The House of Glass (1918) C.K.Y. Film Corp. Distributor: Select Pictures Corp.; A Select Star Picture. Director: Emile Chautard. Scenario: Charles E. Whittaker. Camera: Jacques Bizeul. Cast: Clara Kimball Young, Pell Trenton, Corliss Giles, Edward Kimball, James T. Laffey, Josie Sadler, Norman Selby William Waltman, Peggy Burke, Doris Field. 5 reels. This film is apparently LOST
Clara Kimball Young will achieve and add another success to her string of triumphs of the screen in the production of "The House of Glass," the latest Young release of the Select. It is an adaptation of the play of the same title by Max Marcin, the screen version having been made by Charles E. Whittaker. Emile Chautard directed the production and Jacques Bizuel is responsible for the camera work. The later is to be credited with having secured several corking "shots" in this picture. The story of the play has been adhered to rather closely and other than the fact that there was a slight bit of miscasting in the matter of the men supporting the star the production is a corker from whatever standpoint one takes it. Pell Trenton and Corliss Giles could have received roles to advantage. Miss Young is at all times impressing and convincing in the role of the innocent victim of police and circumstantial evidence. The supporting cast has several good individual touches, namely, Josie Sadler as the landlady and Norman Selby (Kid McCoy) as the detective. "The House of Glass" is a combination of star and picture that will get money. The story is there at all times and the interest is sustained from the start to finish. It is one of the best of the Select productions in almost two months.
"THE HOUSE OF GLASS"
Careful Plotmaking and Artistic Direction and Acting Mark Select Picture.
Reviewed by Hanford C. Judson
The recent Select picture, "The House of Glass," in which Clara Kimball Young has the central role, rejoices in an ably constructed plot, and with the playing of the leading woman and her company, under the direction of Emile Chautard. It is a particularly acceptable melodrama. Written for the screen by Charles E. Whittaker from Max Marcin's play, the care with which the heroine has been protected--while we watch the action at least--from weaknesses and foolish acts that lesson the average, normal spectator's sympathy for many a heroine, pleasantly distinguishes it from much melodramatic production of the day on both stage and screen. It tells a simple honest story that is clear and understandable. The heroine's emotions and her fate become things that deeply concern the spectator.
The villain of the plot is the relentless police system. The girl is entirely innocent. She had fallen in love with a man whom she thinks is a chauffeur. He is a thief. He tells her he has fallen heir to much money and presents her with gems. The police track him to her room and she is also arrested as an accomplice and sent to prison. They let her out on parole. Her innocence and this half-freedom make her despair and she jumps her parole and goes the West, where she falls in love with a real man and marries him. She is seemingly all right so long as she doesn't return to New York. Her husband gets an appointment as general manager of the greatest railroad in the country and she has to go to the metropolis with him. She fears the daylight and the streets and suffers greatly. In the fifth reel the secret service man finds her. She decides bravely to face the music and forbids her husband to sacrifice his principals to help her. A way is found out, of course. It is a well written, artistically acted, ably staged and beautifully photographed picture.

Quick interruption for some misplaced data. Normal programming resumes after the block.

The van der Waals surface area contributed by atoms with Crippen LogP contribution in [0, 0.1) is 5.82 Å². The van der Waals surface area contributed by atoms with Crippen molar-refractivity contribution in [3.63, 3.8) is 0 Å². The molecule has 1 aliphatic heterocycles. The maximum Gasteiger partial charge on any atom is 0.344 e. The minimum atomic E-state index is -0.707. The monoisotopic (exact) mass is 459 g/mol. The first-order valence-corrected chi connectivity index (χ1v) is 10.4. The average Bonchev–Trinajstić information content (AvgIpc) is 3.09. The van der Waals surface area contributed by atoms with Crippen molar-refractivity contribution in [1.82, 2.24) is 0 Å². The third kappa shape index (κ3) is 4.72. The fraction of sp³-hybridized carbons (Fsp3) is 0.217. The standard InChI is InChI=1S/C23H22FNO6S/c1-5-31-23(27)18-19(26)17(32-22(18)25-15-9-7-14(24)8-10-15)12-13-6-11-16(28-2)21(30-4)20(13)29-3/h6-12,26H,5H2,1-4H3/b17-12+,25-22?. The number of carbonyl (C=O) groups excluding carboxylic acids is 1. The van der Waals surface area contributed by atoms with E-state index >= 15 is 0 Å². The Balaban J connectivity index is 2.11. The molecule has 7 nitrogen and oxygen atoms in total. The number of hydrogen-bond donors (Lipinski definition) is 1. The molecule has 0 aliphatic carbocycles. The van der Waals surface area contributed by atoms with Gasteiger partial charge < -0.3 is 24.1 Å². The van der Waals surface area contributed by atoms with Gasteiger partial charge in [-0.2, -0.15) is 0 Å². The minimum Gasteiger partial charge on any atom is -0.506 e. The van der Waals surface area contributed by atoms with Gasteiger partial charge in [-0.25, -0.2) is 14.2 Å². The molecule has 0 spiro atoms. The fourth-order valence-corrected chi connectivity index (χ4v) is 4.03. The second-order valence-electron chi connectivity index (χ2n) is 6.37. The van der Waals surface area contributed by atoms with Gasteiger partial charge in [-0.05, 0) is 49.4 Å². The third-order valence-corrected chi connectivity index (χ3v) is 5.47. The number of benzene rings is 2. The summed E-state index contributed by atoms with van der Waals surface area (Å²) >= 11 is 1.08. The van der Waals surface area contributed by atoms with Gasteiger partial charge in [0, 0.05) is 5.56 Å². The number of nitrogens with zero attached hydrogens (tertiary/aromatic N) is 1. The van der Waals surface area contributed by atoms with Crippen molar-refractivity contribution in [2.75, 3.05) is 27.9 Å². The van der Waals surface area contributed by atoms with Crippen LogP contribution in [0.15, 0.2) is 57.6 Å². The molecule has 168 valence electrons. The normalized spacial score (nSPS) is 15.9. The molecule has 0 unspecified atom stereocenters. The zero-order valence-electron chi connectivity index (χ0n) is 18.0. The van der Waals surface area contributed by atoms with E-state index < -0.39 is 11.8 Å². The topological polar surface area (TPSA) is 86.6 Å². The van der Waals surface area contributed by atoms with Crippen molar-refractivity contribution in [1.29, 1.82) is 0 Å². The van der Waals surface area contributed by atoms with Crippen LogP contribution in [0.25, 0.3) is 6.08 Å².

THE HOUSE OF GLASS
Clara Kimball Young and Her Own Company Present a Screen Version of Max Marcin's First and Greatest Stage Success
|Margaret Case||Clara Kimball Young|
|James Burke||Pell Trenton|
|Harvey Lake||Corliss Giles|
|Lawyer McClellan||Edward Kimball|
|Director Atwood||James T. Laffey|
The Story: Margaret Case seeks to live down the error of the past, and in marriage she finds happiness and security until her ancient enemy crosses her path, and she realizes that life is like a house of glass in which there is neither security nor seclusion.
For the Program: A play that swept from coast to coast.
Clara Kimball Young in one of the great stage successes of recent years.
Advertising Phrases: The house of glass is guilt on shifting sands.
She sought to hide in a house of glass.
Feature These Players: Clara Kimball Young as Margaret Case.
Corliss Giles, Pell Trenton, Edward Kimball, and Josie Sadler, all of whom have been starred or featured in other plays.
Stunt Suggestions: With some second-hand window sashes you can build a house of glass in the lobby, displaying a window card with the playing date inside, or using a cut-out. If you have a cracked frame glass use it to cover a one sheet, adding to the damage if it is not already broken badly enough. Offer a ten-admissions ticket for the most ingeniously built house of glass built by a boy under sixteen, and display the entries in some local store window.
Advertising Aids: Two styles each one and three-sheets. One each six and 24 sheets. Half-sheet window card. Die-cut heralds. Lobby displays 8X10,11x14, and three 22/28, including one of star. One, two and three-column scene cuts. One-half, one and two-column cuts of star. Press book.
Released in February.
Last revised October 13, 2005